BfG News Issue 1 - Editors Column: Climate Change Takes Centre Stage
01 May 2007|Added Value
Since our ‘Branding for Good’ Summit last October, there has been an abundance of media coverage, mostly surrounding climate change. Consumers are becoming increasingly more aware. Climate change is being escalated up the political agenda. But, from our survey last October, we know that consumers feel that business, as much as government, dictate the rules and as such are equally accountable for climate change. In the UK, M&S is setting the course to do just this.
However, the UK Climate Change Bill issued in March fell short of creating conditions to encourage business to deliver carbon-reducing innovations. Instead most of the burden has been placed upon consumers to achieve the legally binding targets – a tall order when households only account for 25% of carbon emissions. Policy makers should be looking to drive innovation and reward industry, creating a business environment that would make us a world leader and exporter, and deliver the solutions that consumers really want. The risk of ignoring consumer demand is great with 85% of consumers claiming to be interested in ethical issues and over half of these willing to pay more for brands that behave ethically, demonstrating the rewards available to business. Vanity Fair launched its first carbon neutral magazine this month, dedicating the entire content to promoting global brands that are giving consumers an ethical choice.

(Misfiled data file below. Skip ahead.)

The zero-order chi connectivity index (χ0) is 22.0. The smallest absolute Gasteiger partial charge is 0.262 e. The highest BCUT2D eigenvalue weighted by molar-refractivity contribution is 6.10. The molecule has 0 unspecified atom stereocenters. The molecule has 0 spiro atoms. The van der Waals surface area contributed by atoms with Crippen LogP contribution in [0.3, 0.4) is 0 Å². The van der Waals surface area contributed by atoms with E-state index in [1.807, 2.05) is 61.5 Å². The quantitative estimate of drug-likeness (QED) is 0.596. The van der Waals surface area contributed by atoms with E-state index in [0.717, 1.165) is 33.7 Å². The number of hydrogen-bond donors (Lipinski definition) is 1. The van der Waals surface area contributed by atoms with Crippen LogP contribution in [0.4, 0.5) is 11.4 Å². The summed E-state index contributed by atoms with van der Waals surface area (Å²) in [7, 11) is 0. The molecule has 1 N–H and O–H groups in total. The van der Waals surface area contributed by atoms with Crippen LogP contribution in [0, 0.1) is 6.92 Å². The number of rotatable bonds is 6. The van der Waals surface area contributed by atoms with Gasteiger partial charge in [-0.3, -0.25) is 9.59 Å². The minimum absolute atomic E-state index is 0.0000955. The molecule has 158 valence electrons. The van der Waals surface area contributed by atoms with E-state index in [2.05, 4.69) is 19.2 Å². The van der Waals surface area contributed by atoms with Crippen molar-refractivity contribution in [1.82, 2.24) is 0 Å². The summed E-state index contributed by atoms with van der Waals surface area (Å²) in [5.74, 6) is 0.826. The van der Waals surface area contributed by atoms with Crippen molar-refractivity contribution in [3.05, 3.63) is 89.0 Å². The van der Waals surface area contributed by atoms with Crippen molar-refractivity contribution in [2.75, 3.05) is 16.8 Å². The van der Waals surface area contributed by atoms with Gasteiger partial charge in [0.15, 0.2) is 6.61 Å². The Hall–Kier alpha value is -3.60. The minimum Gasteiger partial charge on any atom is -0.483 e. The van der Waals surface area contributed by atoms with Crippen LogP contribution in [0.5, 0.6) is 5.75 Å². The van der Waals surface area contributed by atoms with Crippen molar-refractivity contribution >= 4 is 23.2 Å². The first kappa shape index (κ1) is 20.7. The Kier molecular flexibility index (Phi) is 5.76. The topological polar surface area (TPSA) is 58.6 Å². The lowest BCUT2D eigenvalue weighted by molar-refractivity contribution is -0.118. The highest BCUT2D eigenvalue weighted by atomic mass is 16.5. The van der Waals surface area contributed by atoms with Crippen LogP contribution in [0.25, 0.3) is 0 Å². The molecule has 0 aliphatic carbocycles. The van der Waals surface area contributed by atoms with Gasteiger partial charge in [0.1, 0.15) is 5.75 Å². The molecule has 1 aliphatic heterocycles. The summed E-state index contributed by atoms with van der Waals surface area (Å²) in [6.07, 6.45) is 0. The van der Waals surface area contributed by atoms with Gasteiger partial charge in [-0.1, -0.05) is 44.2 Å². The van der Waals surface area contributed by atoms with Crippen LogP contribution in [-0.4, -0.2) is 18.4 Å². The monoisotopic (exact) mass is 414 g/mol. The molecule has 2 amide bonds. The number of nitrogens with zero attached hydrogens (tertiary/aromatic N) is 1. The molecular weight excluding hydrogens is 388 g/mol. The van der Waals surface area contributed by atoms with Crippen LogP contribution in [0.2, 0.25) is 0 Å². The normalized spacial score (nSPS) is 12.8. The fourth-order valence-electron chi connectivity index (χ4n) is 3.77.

In his last Budget as Chancellor, Gordon Brown outlined some positive incentives with new Green Taxes, like reduced VAT on energy saving products to make these more attractive. But ultimately imposing taxes on consumers isn’t the answer. The real mission is to help businesses to create tangibly different products and services to allow consumers to make better choices on the basis of environmental concerns.
By Liz Tinlin